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Deferred life risks are on the menu of a hungry pension risk transfer market

By Karen Grote and Stan Roberts | July 12, 2021

With more pension risk transfer (PRT) deals taking on plans that include deferred life risks, mastering the additional complexities of valuation and pricing is becoming more important.
Insurance Consulting and Technology|Investments|Retirement

Intensifying competition in the U.S. pension risk transfer (PRT) market in recent years has seen more bidders taking an interest in plans where members have yet to take their pension – so called “deferred” lives.

In the past, many insurers were wary of the added complexity of setting policyholder behavior assumptions. These are the assumptions that capture how, unlike retirees or other beneficiaries already receiving a fixed amount, deferred pension participants will most likely have several elections to make regarding the timing and nature of their eventual pension income.

Given the uncertainty and the chance of misstating benefits in the valuation for a bid price, insurers have understandably feared cooking up a recipe for future trouble. But new evidence shows that the market appetite has changed. So what can insurers do to compete but avoid ending up with a potential lingering bad taste from doing such deals?

What is required?

The first thing to recognize is that while the elections available to plan participants can be plan-specific, there are similar traits across many plans. The key therefore, as Willis Towers Watson has done in its work with several market players, is to identify which elections impact the price or could impact gains and losses in the future.

As a starting point, standard PRT valuation law does not generally place requirements on the other demographic assumptions used in pension pricing besides mortality. Instead, insurers and their actuaries need to turn to:

  • Actuarial Standards of Practice (ASOP) 4: Measuring Pension Obligations and Determining Pension Plan Costs or Contributions
  • ASOP 35: Selection of Demographic and Other Noneconomic Assumptions for Measuring Pension Obligations

These two standards provide guidance on the types of assumptions that may be needed and also ways of selecting them that, for example, take into account concepts of financial economics as well as traditional actuarial practice. A pension actuary (either internal or external) can provide valuable guidance.

From this base, some information to feed into assumptions and modeling can usually be gathered to inform a bid such as:

  • The type of plan: traditional defined benefit versus hybrid cash balance account
  • Plan provisions: what makes the benefit amount change
  • The demographic make-up of the deferred population within the plan such as gender, industry in which employed etc.

Information that won’t typically be immediately available, but can normally be gathered from the Form 5500 plan filings to the U.S. Department of Labor, includes the assumptions used by the current or prior pension actuary.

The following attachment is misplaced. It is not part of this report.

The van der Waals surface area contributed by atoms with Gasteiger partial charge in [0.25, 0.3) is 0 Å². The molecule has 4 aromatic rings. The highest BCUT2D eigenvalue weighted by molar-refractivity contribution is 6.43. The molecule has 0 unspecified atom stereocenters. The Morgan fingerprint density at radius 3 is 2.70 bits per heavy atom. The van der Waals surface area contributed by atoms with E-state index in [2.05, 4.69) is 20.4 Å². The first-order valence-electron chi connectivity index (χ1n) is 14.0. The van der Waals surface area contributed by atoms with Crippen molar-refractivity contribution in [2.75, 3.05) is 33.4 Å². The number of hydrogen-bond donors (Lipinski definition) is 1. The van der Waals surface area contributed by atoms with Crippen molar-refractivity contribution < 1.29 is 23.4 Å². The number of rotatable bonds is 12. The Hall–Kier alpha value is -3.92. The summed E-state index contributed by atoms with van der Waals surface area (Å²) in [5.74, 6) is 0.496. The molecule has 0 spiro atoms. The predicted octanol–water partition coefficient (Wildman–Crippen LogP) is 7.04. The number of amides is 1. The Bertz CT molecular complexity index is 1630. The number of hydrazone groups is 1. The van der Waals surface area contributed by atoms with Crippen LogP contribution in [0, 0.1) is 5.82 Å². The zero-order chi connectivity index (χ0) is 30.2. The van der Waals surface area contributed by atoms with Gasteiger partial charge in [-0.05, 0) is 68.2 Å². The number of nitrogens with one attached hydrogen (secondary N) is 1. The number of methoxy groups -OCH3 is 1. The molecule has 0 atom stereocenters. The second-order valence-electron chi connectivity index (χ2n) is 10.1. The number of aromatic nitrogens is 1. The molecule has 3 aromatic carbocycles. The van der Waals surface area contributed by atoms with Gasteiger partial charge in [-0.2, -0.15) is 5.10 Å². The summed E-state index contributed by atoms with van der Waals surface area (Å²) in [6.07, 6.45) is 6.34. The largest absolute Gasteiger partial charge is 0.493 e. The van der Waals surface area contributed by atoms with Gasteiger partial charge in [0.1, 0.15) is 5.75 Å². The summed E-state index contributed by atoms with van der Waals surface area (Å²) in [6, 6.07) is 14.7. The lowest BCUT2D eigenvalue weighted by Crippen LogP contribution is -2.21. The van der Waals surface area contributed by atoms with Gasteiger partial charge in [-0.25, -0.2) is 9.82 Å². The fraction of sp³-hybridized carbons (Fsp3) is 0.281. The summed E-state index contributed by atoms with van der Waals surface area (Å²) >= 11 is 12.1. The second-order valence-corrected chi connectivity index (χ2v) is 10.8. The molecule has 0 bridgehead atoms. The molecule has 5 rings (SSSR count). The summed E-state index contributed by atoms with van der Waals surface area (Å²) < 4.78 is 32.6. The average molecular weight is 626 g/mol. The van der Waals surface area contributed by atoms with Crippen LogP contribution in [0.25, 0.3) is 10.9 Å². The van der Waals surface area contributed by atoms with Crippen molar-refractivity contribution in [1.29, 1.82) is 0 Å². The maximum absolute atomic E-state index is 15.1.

Insurers will also need to make sure their models have the proper level of sophistication to accurately reflect deferred life policyholder behavior and allow them to test the impacts of differing retirement ages on reserves, which may require evaluating the respective merits of various software or building a customized model.

Adding to the complexity in setting deferred life assumptions is the more recent interest from some plan sponsors in advance commitments on pricing, where insurers need pricing dynamic enough to deal with deferred life changes from the commitment date to the closing date. 

Filling in gaps in understanding

The above still leaves plenty of gaps in information. What is most valuable to bidding insurers, but isn’t usually available, is experience data. Insurers therefore may need to look at alternatives.

One option, albeit with some limitations, is to look at the in-pay census information from the plan. Limitations of this approach are that the current plan census may be incomplete, or it doesn’t make allowances for deaths and lump-sum choices. Nor will it reflect segments within the deferred population that may influence the timing and choice of benefit uptake, such as those with prior plans, location and union affiliation.

Therefore, another useful guide in the absence of experience data is to look at outside influences, such as the Social Security National Retirement Age (SSNRA) and plan provisions. The importance of plan provisions is that they can flag risks that may be overlooked. For example, there could be subsidies inherent in the early retirement or late retirement rules and, in the case of the latter, they may create a loss relative to the reserve being held. Equally, there may be subsidies with implications in plan options, such as lump sums and the selection of contingent annuities.

Feeding ambitions

What these points should illustrate is that there is no escaping the fact that the valuation and pricing of pension plans with deferred lives is more complex than those without them. But the complexities are surmountable and can be better understood with good analytics.

PRT players with ambitions for a growing slice of the expanding market for plans with deferred lives will increasingly need to factor ways of addressing those complexities into their thinking.


Senior Director, Insurance Consulting and Technology

Associate Director, Insurance Consulting and Technology
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